The charity regulator will carry out consultation before approving proposed changes to Shetland Charitable Trust.
In a letter to the trust’s vice-chairman, Jonathan Wills, the Office of the Scottish Charity Regulator (OSCR), has confirmed that it will shortly publish a “summary” of the trust’s proposed reorganisation “to allow for representations by interested parties” and will “fully consider” these “before deciding whether or not to approve the reorganisation”.
Dr Wills wrote to OSCR last month to complain that the public, and most trustees, had not seen the text of the draft trust deed before it went to OSCR’s Dundee headquarters. Nor, he said, had the trust consulted all the beneficiaries about its refusal to accept trustees who are directly elected to the trust.
He also pointed out that the draft deed appeared to be inaccurate, in that it listed the 2012 trustees rather than the current trustees, and inconsistent because it provided for Shetland Islands Council to nominate four councillor trustees under the new regime, whereas the council decided in June last year that it did not wish to have any. Instead, the council declared itself in favour of a directly-elected majority on the trust’s board.
Dr Wills has consistently opposed “the dilution of democratic control” at the trust. Last month he was one of three SIC councillors who declared they would not sign the proposed new trust deed, nor allow his name to appear on it, if it included a majority of non-elected trustees on the board.
Dr Wills appealed to the Shetland public to take this “last chance” to protest at the removal of democratic influence over the trust.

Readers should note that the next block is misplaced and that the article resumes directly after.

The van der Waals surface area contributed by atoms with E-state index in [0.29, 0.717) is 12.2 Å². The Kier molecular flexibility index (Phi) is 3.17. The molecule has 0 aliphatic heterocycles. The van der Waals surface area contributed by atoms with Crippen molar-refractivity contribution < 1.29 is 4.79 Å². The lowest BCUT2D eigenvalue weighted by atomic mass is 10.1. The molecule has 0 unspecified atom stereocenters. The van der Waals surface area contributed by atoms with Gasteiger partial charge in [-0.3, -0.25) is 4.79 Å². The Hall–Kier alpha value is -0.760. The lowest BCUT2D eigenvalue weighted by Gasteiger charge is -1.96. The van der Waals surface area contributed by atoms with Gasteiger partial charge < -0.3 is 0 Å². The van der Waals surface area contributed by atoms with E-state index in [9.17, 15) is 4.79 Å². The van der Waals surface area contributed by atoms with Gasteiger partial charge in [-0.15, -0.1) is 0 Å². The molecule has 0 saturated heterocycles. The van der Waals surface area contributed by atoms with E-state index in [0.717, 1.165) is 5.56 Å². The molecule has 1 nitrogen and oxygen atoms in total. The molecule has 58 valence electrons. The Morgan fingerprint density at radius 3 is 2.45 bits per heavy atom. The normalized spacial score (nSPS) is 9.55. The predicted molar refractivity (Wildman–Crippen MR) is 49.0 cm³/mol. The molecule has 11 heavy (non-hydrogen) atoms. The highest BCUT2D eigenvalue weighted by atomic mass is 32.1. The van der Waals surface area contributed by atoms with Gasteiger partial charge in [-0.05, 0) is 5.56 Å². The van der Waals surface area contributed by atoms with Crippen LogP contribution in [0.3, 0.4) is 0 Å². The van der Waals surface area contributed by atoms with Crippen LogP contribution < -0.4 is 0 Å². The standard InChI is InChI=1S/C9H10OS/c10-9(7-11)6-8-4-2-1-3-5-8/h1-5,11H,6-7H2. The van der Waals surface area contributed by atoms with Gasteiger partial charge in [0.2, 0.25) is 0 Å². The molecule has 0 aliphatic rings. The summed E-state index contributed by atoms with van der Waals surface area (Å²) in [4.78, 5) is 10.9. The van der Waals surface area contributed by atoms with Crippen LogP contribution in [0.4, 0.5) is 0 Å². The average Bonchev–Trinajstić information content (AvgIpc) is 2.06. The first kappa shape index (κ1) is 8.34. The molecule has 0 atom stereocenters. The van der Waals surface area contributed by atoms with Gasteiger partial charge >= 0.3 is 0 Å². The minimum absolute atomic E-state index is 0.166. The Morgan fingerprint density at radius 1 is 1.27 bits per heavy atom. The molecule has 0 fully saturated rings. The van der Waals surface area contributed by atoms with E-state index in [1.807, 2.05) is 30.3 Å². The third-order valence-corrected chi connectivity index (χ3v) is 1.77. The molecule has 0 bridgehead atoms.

“Some people want all trustees to be elected and I sympathise with that. What I’ve suggested is a compromise, with eight of the 15 trustees being directly elected and the other seven selected. If enough citizens write to OSCR objecting to the undemocratic course this unelected majority on the trust is taking, then there’s a chance that OSCR will ask them to think again. If everyone just mutely accepts the loss of democratic control over almost half of Shetland’s oil money, then that’s the legacy they’ll leave to future generations of islanders. I’ve done my best to stop this but so far I’ve got nowhere. Now it’s up to the people of Shetland.”
OSCR has meanwhile refused to intervene in the dispute over a “take it or leave it” ruling by trust chairman Bobby Hunter that trustees cannot amend proposals from the trust administration at their meetings, but must either accept or reject recommendations in their entirety.
OSCR official Martin Tyson told Dr Wills he saw “no role” for the regulator in this matter.
Dr Wills said: “I find this very surprising. I’d always assumed that the role of a regulator was to regulate. But it seems OSCR is unconcerned that trust meetings are currently being conducted in a manner that effectively reduces trustees’ control of the trust, due to a wilful misinterpretation of the administrative regulations, based upon an erroneous legal opinion.
“Nor, apparently, does it matter to OSCR that recruitment of future trustees is likely to be undermined by this arbitrary and capricious conduct.”
The charitable trust has issued a “clarification” in response to Dr Wills’ statement about the apparent inaccuracies in the trust deed.
Referring to the reform of the governance structure, trust chairman Bobby Hunter said: “We have been advised by our lawyers that there is no need for an entirely new Deed of Trust to be drawn up, and instead trustees will vote on a resolution to amend the 2012 Deed.
“The names on the 2012 Deed are there by virtue of their being trustees at the time. It is very clear that they are not current trustees, and equally clear that those named individuals will not be ‘applying to change the Trust’s consitution’, as has been suggested.”